From Roast to Paints

How to Use Pyrohydrolysis for Inorganic Oxide Prime Material for Ceramics

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Iron Oxides — More than Just a Waste Product of Recycling

The iron oxides that are formed in this process are in the sole form of haematite, that is Fe2O3, with small amounts of FeO (wuestite) or also sometimes Fe3O4 (magnetite). First an unwanted by –product of the recycling process of spent pickling acids in steel industry of normal steel production, it became later on an important product as prime material for the ferrite industry.

In combination with further divalent metals like zinc, manganese, nickel, barium or strontium, and after a thermal treatment to produce certain crystal structures which provide soft or hard magnetic properties. These terms hold for permanent (hard) or demagnetizable (soft) properties which find numerous applications in permanent magnets (hard) or ferrites (soft) for electro devices and for radar applications and many electronic communication systems. Soft ferrites have a lower eddy current loss and higher resistances which enables them to switch magnetic properties very fast, up to 15 000 to 20 000 times a second. Hard ferrites find wide application in permanent magnets, mostly in form of Ba, Ni, Sr-ferrites.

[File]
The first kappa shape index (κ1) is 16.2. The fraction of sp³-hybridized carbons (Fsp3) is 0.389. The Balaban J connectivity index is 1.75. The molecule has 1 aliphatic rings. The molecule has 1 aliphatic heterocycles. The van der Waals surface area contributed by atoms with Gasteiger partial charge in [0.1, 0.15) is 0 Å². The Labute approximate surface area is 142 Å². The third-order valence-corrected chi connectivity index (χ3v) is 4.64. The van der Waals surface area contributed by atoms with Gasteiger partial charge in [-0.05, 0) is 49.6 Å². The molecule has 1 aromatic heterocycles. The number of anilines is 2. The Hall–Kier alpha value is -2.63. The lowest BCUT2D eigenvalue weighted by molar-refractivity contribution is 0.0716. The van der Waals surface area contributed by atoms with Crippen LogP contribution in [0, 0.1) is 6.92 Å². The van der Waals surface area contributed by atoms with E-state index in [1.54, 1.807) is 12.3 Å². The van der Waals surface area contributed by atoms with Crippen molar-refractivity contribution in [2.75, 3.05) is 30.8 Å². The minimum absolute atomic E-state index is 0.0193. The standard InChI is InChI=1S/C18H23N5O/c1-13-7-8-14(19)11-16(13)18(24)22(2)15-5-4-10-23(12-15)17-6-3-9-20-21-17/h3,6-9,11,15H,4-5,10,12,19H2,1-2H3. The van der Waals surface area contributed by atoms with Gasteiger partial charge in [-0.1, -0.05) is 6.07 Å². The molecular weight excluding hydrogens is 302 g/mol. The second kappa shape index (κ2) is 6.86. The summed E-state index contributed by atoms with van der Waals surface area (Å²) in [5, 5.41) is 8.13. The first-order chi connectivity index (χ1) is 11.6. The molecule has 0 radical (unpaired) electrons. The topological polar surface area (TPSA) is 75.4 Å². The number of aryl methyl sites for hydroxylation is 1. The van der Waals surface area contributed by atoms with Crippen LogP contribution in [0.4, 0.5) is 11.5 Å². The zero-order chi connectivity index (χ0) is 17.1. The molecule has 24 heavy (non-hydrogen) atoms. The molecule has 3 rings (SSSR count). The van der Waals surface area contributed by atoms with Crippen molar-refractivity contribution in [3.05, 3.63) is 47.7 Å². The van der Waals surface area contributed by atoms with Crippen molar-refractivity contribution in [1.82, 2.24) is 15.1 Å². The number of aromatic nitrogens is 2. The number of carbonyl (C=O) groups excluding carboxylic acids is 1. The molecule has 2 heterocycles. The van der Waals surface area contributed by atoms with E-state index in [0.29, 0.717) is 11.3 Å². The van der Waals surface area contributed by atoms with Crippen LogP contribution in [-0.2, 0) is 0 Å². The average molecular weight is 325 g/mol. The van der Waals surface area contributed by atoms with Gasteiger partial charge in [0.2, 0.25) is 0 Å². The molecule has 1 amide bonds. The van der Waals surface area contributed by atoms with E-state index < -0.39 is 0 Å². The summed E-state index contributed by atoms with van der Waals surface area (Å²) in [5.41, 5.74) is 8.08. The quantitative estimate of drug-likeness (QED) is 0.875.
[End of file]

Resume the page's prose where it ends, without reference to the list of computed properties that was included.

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Manganes containing hard ferrite prime material can also be processed by pyrohydrolysis in a so called co-spray-roasting by combing solutions of FeCl2 with MnCl2, which are made dissolving iron and manganese metal scrap by hydrochloric leach in proper towers. This process is used in some plants in Europe, USA and Asia. Further applications of iron oxides are in food stuff, cosmetics, as catalysts for chemical processing, in toners, plastics and rubbers as well as in inks and paints. Last but not least, not to forget their vast use as fire extinquishers in big scale burnings like fire fighting during forest fires.

Alumina from Pyrohydrolysis — Uncommon, Yet not Unwanted

Alumina (Al2O3) from pyrohydrolytic processes are uncommon and only made when aluminium stripes are being pickled with hydrochloric acid. Starting with fresh hydrochloric acid of 20 wt%, the aluminium is being pickled to produce ( AlCl3)n solutions of a certain polymeric structure which allow high concentrations of Al in solution.